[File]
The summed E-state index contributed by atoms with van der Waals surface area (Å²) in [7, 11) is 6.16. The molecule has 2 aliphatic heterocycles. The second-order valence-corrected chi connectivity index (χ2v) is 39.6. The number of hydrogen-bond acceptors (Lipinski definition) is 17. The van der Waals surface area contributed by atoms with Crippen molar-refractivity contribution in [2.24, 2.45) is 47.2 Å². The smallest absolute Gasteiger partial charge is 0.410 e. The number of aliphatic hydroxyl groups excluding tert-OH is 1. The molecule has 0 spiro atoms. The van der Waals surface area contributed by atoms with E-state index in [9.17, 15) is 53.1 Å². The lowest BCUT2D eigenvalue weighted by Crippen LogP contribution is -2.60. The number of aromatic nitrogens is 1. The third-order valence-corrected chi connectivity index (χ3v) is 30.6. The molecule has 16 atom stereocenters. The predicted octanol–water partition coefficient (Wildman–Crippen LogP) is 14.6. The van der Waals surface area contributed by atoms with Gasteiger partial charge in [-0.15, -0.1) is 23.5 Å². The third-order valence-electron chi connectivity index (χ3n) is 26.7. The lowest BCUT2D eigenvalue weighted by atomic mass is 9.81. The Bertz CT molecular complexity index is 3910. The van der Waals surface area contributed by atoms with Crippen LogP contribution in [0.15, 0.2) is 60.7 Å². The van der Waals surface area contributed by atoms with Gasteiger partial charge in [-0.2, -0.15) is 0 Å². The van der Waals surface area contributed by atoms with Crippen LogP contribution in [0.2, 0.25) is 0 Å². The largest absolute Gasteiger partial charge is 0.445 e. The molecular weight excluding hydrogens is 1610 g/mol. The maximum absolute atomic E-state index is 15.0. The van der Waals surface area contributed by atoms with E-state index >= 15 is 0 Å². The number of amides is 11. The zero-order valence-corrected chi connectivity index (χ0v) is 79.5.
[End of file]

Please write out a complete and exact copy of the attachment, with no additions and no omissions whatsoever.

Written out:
The summed E-state index contributed by atoms with van der Waals surface area (Å²) in [7, 11) is 6.16. The molecule has 2 aliphatic heterocycles. The second-order valence-corrected chi connectivity index (χ2v) is 39.6. The number of hydrogen-bond acceptors (Lipinski definition) is 17. The van der Waals surface area contributed by atoms with Crippen molar-refractivity contribution in [2.24, 2.45) is 47.2 Å². The smallest absolute Gasteiger partial charge is 0.410 e. The number of aliphatic hydroxyl groups excluding tert-OH is 1. The molecule has 0 spiro atoms. The van der Waals surface area contributed by atoms with E-state index in [9.17, 15) is 53.1 Å². The lowest BCUT2D eigenvalue weighted by Crippen LogP contribution is -2.60. The number of aromatic nitrogens is 1. The third-order valence-corrected chi connectivity index (χ3v) is 30.6. The molecule has 16 atom stereocenters. The predicted octanol–water partition coefficient (Wildman–Crippen LogP) is 14.6. The van der Waals surface area contributed by atoms with Gasteiger partial charge in [-0.15, -0.1) is 23.5 Å². The third-order valence-electron chi connectivity index (χ3n) is 26.7. The lowest BCUT2D eigenvalue weighted by atomic mass is 9.81. The Bertz CT molecular complexity index is 3910. The van der Waals surface area contributed by atoms with Crippen LogP contribution in [0.15, 0.2) is 60.7 Å². The van der Waals surface area contributed by atoms with Gasteiger partial charge in [-0.2, -0.15) is 0 Å². The van der Waals surface area contributed by atoms with Crippen LogP contribution in [0.2, 0.25) is 0 Å². The largest absolute Gasteiger partial charge is 0.445 e. The molecular weight excluding hydrogens is 1610 g/mol. The maximum absolute atomic E-state index is 15.0. The van der Waals surface area contributed by atoms with E-state index >= 15 is 0 Å². The number of amides is 11. The zero-order valence-corrected chi connectivity index (χ0v) is 79.5.